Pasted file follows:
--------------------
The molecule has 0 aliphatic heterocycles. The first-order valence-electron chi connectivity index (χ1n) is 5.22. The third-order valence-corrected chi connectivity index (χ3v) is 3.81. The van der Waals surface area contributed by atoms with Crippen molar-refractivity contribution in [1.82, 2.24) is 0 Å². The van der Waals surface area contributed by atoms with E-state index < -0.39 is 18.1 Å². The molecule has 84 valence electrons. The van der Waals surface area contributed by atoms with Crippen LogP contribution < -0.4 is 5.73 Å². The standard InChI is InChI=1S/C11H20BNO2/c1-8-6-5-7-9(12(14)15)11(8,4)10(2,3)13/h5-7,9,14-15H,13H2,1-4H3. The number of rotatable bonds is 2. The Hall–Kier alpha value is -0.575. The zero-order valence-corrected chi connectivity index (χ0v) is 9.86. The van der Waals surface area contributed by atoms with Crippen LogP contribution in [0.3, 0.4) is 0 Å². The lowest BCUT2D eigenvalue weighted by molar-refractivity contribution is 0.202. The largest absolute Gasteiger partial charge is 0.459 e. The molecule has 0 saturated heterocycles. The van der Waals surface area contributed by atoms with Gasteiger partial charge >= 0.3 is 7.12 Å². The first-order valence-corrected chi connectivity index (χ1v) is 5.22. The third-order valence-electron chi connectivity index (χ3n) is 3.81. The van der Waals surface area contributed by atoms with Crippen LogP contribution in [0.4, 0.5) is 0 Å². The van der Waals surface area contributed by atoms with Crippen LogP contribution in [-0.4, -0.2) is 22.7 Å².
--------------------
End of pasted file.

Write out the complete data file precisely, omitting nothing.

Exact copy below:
The molecule has 0 aliphatic heterocycles. The first-order valence-electron chi connectivity index (χ1n) is 5.22. The third-order valence-corrected chi connectivity index (χ3v) is 3.81. The van der Waals surface area contributed by atoms with Crippen molar-refractivity contribution in [1.82, 2.24) is 0 Å². The van der Waals surface area contributed by atoms with E-state index < -0.39 is 18.1 Å². The molecule has 84 valence electrons. The van der Waals surface area contributed by atoms with Crippen LogP contribution < -0.4 is 5.73 Å². The standard InChI is InChI=1S/C11H20BNO2/c1-8-6-5-7-9(12(14)15)11(8,4)10(2,3)13/h5-7,9,14-15H,13H2,1-4H3. The number of rotatable bonds is 2. The Hall–Kier alpha value is -0.575. The zero-order valence-corrected chi connectivity index (χ0v) is 9.86. The van der Waals surface area contributed by atoms with Crippen LogP contribution in [0.3, 0.4) is 0 Å². The lowest BCUT2D eigenvalue weighted by molar-refractivity contribution is 0.202. The largest absolute Gasteiger partial charge is 0.459 e. The molecule has 0 saturated heterocycles. The van der Waals surface area contributed by atoms with Gasteiger partial charge >= 0.3 is 7.12 Å². The first-order valence-corrected chi connectivity index (χ1v) is 5.22. The third-order valence-electron chi connectivity index (χ3n) is 3.81. The van der Waals surface area contributed by atoms with Crippen LogP contribution in [0.4, 0.5) is 0 Å². The van der Waals surface area contributed by atoms with Crippen LogP contribution in [-0.4, -0.2) is 22.7 Å².